Q. The series has a distinct Russian flavor to it — do you have Russian ethnicity, or did you have to do a lot of research for the books?
A. Both. I’m Jewish, and I’m Russian and Lithuanian on one side. But yes, I did quite a bit of research for it… I think as readers, history is just stories, and I really enjoyed it. There’s also a huge Russian expatriate population in Los Angeles, and I live right by Little Russia, so there’s a lot of Russian markets and restaurants (although the best Russian food is in San Diego).
Q. So are the Ravkan words in this book actual Russian words?
Some of the words are real Russian words and I always intended them to be breadcrumbs for readers, like if they wanted to look them up they would get a layer of meaning. For instance, the word otkazat’sya is the word for people who don’t have grisha power, but if you look it up, it is actually the verb ‘to refuse,’ which I hope will resonate with readers in terms of what Alina’s choices are in the story.
Q. What about the social structure in the series, how did you come up with specific roles and the different levels?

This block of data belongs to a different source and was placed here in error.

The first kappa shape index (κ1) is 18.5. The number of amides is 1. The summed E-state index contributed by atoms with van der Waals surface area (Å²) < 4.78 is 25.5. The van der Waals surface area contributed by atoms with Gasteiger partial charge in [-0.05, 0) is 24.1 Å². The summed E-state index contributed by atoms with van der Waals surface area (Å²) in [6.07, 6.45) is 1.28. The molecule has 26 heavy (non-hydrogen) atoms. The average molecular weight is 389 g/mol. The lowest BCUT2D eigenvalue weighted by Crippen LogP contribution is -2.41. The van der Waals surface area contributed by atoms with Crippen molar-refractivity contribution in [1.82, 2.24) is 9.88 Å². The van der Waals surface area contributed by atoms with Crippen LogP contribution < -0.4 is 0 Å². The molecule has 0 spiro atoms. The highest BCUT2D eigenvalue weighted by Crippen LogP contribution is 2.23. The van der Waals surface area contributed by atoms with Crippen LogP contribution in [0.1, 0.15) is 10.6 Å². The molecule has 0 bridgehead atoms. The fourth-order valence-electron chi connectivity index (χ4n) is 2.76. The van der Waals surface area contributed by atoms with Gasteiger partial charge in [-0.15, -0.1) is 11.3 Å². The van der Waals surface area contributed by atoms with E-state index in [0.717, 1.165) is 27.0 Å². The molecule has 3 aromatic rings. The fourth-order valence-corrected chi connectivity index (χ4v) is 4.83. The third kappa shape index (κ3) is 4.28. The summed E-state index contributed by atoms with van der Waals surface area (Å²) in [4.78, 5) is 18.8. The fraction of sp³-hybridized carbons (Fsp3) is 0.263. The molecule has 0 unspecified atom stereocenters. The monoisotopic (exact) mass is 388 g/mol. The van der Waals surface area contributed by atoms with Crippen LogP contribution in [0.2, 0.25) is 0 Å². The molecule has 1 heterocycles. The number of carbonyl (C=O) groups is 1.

A. These really evolved with the writing of the first draft. I had always had this idea of the Grisha, inspired by how the Jews became a brain trust for the United States in the second World War. They were driven out of Eastern Europe and they ended up being essential to US military defense. I always had this idea of this elite that is at once in this position of privilege but also greeted with a great deal of prejudice. That is the Grisha’s position — Ravka is the only country that has offered them sanctuary in a world where they are hunted for a variety of reasons and so they’ve become a military elite there.